Climate Change: If you worry about the effects of more oil and gas production on the environment, it’s worth considering a few aspects:

  • If CO2 is having such an impact on the climate, why have temperatures been stable or declined globally in the last ten years?
  • There is hard evidence CO2 levels are increasing yes – it can be measured, but there is no evidence that this leads to the warming of the climate
  • Should we not instead by concerned about the destruction of the rainforests that have halved in size in just 50 years – since the reduced levels of water vapour are more likely to increase temperatures than increasing CO2 levels
  • Should we not be trying to reduce the levels of toxic coal burning and avoid catastrophes like Chernobyl and Fukushima?  Remember, 2% of nuclear power stations have melted down causing gigantic toxic radioactive emissions that killed thousands – that’s significant
  • Without energy, there would be no hospitals, transport, jobs, food or activity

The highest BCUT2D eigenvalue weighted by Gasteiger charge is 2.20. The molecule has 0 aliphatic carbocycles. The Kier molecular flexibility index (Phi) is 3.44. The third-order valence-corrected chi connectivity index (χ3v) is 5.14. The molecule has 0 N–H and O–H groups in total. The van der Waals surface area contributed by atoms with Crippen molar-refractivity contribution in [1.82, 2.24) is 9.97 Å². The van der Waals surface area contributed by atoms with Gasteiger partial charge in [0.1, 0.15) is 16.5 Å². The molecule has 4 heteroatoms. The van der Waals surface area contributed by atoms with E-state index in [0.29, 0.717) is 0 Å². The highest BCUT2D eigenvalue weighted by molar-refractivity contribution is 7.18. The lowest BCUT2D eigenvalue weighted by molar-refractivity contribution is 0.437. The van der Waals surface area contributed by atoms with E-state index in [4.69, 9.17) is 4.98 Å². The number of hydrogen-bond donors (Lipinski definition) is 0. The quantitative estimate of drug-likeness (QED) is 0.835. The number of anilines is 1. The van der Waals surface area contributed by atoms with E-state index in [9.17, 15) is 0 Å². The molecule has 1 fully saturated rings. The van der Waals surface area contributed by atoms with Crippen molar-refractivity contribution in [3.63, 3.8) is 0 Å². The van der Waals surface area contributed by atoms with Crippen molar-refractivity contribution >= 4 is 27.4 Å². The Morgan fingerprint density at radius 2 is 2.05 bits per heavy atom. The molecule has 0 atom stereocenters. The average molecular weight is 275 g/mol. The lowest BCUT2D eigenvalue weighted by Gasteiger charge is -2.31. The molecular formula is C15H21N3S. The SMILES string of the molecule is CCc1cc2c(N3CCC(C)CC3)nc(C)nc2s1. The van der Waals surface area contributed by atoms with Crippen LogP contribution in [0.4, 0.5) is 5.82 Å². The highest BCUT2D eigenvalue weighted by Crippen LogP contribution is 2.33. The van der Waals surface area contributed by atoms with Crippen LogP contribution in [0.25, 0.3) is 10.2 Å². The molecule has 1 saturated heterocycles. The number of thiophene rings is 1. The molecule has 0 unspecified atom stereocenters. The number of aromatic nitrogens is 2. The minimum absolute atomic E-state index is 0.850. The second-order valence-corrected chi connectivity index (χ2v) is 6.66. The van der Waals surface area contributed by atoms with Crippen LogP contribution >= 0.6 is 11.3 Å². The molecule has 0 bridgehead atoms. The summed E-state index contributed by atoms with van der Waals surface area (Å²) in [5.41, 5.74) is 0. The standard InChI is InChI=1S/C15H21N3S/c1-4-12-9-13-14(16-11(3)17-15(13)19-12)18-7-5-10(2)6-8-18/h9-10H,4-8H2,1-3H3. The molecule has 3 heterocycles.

• How did you get to work? Did you create any emissions – of course you did – even if it’s cycling (you ate food that is energy intensive)
  • As the global population continue to grow at rapid rates, without more energy, how will the world feed these people (agriculture is very energy intensive)
  • Oil and gas production-facilities have a very small footprint compared to coal – just think – have you ever seen or noticed an oil or gas field?

Sugar and corn conversion into ethanol for use as a transportation fuel is one of the worst environmental ideas – because it is so energy, land and water intensive to produce these crops, with agricultural land that should be used to grow food to feed expanding populations. Sometimes the land is even created by clearing the rainforests - thence reducing moisture and oxygen emissions levels.